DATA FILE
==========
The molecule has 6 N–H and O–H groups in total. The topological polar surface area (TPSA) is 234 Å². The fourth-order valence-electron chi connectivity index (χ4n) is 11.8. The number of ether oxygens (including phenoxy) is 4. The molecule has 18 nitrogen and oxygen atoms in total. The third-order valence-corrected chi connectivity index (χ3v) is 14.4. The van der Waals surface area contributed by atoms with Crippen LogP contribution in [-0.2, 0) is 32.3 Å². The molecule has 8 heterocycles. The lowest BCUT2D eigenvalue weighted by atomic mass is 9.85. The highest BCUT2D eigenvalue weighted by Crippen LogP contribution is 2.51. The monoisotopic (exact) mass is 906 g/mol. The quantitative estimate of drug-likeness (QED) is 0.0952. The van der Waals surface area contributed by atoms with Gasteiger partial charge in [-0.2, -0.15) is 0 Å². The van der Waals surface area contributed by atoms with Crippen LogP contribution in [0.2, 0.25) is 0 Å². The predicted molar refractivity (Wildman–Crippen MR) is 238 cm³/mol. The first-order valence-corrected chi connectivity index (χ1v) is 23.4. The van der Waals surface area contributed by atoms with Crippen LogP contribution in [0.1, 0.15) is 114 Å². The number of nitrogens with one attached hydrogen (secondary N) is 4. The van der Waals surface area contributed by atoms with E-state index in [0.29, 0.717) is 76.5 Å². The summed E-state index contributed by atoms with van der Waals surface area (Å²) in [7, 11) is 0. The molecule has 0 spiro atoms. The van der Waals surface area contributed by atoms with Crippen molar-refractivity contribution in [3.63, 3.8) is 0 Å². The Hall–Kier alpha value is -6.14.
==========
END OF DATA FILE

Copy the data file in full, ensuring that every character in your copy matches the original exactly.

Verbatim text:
The molecule has 6 N–H and O–H groups in total. The topological polar surface area (TPSA) is 234 Å². The fourth-order valence-electron chi connectivity index (χ4n) is 11.8. The number of ether oxygens (including phenoxy) is 4. The molecule has 18 nitrogen and oxygen atoms in total. The third-order valence-corrected chi connectivity index (χ3v) is 14.4. The van der Waals surface area contributed by atoms with Crippen LogP contribution in [-0.2, 0) is 32.3 Å². The molecule has 8 heterocycles. The lowest BCUT2D eigenvalue weighted by atomic mass is 9.85. The highest BCUT2D eigenvalue weighted by Crippen LogP contribution is 2.51. The monoisotopic (exact) mass is 906 g/mol. The quantitative estimate of drug-likeness (QED) is 0.0952. The van der Waals surface area contributed by atoms with Gasteiger partial charge in [-0.2, -0.15) is 0 Å². The van der Waals surface area contributed by atoms with Crippen LogP contribution in [0.2, 0.25) is 0 Å². The predicted molar refractivity (Wildman–Crippen MR) is 238 cm³/mol. The first-order valence-corrected chi connectivity index (χ1v) is 23.4. The van der Waals surface area contributed by atoms with Crippen LogP contribution in [0.1, 0.15) is 114 Å². The number of nitrogens with one attached hydrogen (secondary N) is 4. The van der Waals surface area contributed by atoms with E-state index in [0.29, 0.717) is 76.5 Å². The summed E-state index contributed by atoms with van der Waals surface area (Å²) in [7, 11) is 0. The molecule has 0 spiro atoms. The van der Waals surface area contributed by atoms with Crippen molar-refractivity contribution in [3.63, 3.8) is 0 Å². The Hall–Kier alpha value is -6.14.